Kristen Schleich has been an athlete her entire life.
She played soccer throughout middle and high school and was a two-year member of her high school’s varsity tennis team. Even though she’s not on a varsity UNCG sports team, she’s continued to pursue her interest in athletics through intramurals.
These days, however, the kinesiology major spends just as much time on the sidelines researching those on the field as she does competing herself. She’s the only undergraduate student on UNCG’s concussion research team, which is researching how concussions affect women differently than men.
But the Department of Kinesiology isn’t what drew Schleich to UNCG.
“I originally started my freshman year in the interior architecture program,” she said. “It’s one of the best on the East Coast.”
As she settled in on campus, Schleich quickly fell in love with UNCG thanks to the dedicated faculty and staff who support and encourage their students. As her freshman year progressed, however, she realized she wanted to study something more people-oriented.
“I wanted to do something where I was being active and involved,” she said, adding that while she’s artistic and creative, she’s also very athletic. Changing her major to kinesiology made perfect sense.
Schleich has worked for the YMCA as an after school and summer camp counselor since her junior year of high school.
“Seeing the joy that physical activity and playing brings a child just brings me joy,” she said, adding that it breaks her heart when she sees children who can’t participate because of a physical disability.
“That really influenced my decision to pursue kinesiology,” she said.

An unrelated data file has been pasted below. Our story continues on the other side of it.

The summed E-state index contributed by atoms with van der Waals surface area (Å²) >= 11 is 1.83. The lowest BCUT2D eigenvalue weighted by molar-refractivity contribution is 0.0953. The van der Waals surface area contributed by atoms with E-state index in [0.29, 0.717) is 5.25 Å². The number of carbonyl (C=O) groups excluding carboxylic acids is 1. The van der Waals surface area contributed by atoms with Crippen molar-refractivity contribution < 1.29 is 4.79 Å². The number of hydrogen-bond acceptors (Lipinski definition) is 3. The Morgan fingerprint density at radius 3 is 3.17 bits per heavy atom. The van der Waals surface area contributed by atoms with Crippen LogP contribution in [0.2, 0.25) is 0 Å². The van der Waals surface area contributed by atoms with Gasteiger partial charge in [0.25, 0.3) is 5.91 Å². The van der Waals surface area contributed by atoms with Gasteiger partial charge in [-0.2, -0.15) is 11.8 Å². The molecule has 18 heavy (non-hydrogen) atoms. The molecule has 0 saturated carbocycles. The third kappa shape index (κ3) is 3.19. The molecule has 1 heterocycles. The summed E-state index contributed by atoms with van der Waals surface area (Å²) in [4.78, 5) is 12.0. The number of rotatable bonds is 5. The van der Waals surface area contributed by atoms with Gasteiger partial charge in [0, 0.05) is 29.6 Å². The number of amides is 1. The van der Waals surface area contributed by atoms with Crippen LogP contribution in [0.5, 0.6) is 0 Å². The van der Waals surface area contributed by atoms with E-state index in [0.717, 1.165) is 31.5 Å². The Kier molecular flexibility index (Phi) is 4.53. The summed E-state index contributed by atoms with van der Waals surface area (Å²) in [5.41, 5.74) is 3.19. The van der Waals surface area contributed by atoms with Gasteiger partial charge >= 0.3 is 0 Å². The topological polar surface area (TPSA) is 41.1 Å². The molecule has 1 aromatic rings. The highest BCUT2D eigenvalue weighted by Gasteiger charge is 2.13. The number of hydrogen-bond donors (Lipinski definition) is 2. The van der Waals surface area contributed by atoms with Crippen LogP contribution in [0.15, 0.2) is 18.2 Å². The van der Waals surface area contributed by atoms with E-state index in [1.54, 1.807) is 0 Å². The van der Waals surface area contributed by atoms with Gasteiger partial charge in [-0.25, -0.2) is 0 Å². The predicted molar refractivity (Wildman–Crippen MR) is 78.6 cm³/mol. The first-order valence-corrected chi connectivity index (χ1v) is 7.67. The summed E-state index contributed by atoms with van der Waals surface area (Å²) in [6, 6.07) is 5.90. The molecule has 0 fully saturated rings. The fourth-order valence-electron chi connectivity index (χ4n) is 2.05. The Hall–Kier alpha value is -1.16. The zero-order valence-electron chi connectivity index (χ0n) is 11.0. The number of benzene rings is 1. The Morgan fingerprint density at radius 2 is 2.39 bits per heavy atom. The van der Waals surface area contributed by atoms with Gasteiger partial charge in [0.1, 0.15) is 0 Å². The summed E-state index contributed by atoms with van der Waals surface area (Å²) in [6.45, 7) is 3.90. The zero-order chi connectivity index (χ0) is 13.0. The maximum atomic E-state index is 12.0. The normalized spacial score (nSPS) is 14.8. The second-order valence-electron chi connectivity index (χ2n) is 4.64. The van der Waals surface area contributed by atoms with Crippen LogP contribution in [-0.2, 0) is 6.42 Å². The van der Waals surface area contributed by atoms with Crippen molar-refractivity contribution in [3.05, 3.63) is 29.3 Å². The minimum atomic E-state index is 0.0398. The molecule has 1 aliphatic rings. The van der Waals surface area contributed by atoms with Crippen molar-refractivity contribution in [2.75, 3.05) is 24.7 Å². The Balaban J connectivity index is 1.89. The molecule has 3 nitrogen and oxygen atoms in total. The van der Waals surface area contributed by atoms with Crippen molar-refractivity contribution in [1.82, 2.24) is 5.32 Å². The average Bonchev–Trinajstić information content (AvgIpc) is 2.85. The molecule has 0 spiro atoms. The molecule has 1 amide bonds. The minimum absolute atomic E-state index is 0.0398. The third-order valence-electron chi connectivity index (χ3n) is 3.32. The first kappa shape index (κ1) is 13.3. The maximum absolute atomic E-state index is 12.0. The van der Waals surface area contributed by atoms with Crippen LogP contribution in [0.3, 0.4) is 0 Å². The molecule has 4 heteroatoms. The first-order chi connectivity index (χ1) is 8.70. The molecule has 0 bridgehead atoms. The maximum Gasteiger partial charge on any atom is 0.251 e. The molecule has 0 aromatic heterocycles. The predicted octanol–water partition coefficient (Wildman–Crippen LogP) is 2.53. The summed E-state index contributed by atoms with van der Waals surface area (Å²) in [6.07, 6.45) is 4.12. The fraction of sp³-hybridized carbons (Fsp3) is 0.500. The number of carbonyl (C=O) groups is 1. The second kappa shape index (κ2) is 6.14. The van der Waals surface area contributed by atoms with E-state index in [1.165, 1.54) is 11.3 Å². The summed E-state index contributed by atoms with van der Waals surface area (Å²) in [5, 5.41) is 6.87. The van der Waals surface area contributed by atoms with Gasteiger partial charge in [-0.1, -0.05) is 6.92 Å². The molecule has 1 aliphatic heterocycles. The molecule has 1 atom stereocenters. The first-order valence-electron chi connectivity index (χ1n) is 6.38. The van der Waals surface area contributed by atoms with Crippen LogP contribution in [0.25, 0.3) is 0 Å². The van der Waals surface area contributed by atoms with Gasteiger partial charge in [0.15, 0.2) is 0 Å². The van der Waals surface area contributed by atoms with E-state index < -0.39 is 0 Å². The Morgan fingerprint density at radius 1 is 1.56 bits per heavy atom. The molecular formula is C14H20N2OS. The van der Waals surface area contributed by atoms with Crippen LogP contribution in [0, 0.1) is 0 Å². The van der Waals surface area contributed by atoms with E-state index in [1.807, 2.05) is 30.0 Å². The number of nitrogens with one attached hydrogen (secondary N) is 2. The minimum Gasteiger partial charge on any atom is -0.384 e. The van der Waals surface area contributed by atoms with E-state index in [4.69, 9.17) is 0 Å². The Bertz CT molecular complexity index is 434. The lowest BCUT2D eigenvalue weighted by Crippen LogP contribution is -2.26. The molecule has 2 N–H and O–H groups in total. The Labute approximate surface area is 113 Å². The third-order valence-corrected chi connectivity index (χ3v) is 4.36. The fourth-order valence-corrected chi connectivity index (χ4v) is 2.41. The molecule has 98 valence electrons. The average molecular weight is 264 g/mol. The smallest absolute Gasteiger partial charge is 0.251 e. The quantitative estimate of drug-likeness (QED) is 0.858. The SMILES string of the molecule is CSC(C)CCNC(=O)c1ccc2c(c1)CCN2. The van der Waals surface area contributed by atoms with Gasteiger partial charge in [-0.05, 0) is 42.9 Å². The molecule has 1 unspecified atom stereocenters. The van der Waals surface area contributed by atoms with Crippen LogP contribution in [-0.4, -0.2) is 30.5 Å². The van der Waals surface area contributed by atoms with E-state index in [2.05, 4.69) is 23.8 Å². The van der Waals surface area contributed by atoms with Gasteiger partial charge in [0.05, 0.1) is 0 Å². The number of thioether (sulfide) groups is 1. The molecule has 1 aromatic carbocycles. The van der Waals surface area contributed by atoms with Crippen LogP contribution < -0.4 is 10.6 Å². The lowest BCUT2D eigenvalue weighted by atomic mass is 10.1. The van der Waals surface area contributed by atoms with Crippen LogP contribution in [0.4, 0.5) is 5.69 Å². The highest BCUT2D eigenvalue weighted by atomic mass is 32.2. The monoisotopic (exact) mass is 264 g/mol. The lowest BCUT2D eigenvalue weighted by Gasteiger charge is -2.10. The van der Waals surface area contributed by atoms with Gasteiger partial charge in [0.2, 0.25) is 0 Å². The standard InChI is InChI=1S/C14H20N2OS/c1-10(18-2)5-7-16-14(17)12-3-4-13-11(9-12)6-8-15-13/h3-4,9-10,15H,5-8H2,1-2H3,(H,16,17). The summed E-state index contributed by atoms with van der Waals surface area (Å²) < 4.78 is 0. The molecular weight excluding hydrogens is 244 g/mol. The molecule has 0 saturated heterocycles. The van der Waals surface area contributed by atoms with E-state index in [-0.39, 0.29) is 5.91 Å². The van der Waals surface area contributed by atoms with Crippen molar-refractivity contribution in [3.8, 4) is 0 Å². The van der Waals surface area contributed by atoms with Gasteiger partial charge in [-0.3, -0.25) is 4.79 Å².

Many of her friends are either athletes or in the kinesiology program, and they encouraged her to apply as well.
“The kinesiology department is so close-knit,” Schleich said. “It’s given me opportunities as an undergrad that I would have never thought possible.”
One of those opportunities is working in the university’s VEAR lab (Virtual Environment for Assessment and Rehabilitation). Another was the chance to study kinesiology and outdoor education at University of Wales Trinity Saint David for a semester.
But she’s most proud of her work with UNCG’s concussion research team, which is partnering with the Independent Women’s Football League to study the impact of concussions on women.
“Football for women is a growing trend,” Schleich said. “One of the issues with that is we’re finding that men and women experience concussions differently.”
Right now, when a woman suffers a concussion, she’s held to the same standards for rehabilitation and recovery as a man before returning to play. But the concussion research team has found that women have different baselines for physical, emotional and cognitive ability.”
Schleich and the rest of the research team are working to develop guidelines for the best rehabilitation methods and return to play standards for women.
The research is far from over. Although Schleich is graduating on Dec. 10 with full honors from the Lloyd International Honors College, she’ll be back in January as a master’s student.
“I’m going to be working on this throughout my entire master’s,” she said.
Ultimately, Schleich would like to work in the medical field and is considering a career in pediatric physical therapy.
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Story by Jeanie Groh, University Relations
Photography by Alycee Byrd, Photography Intern, University Relations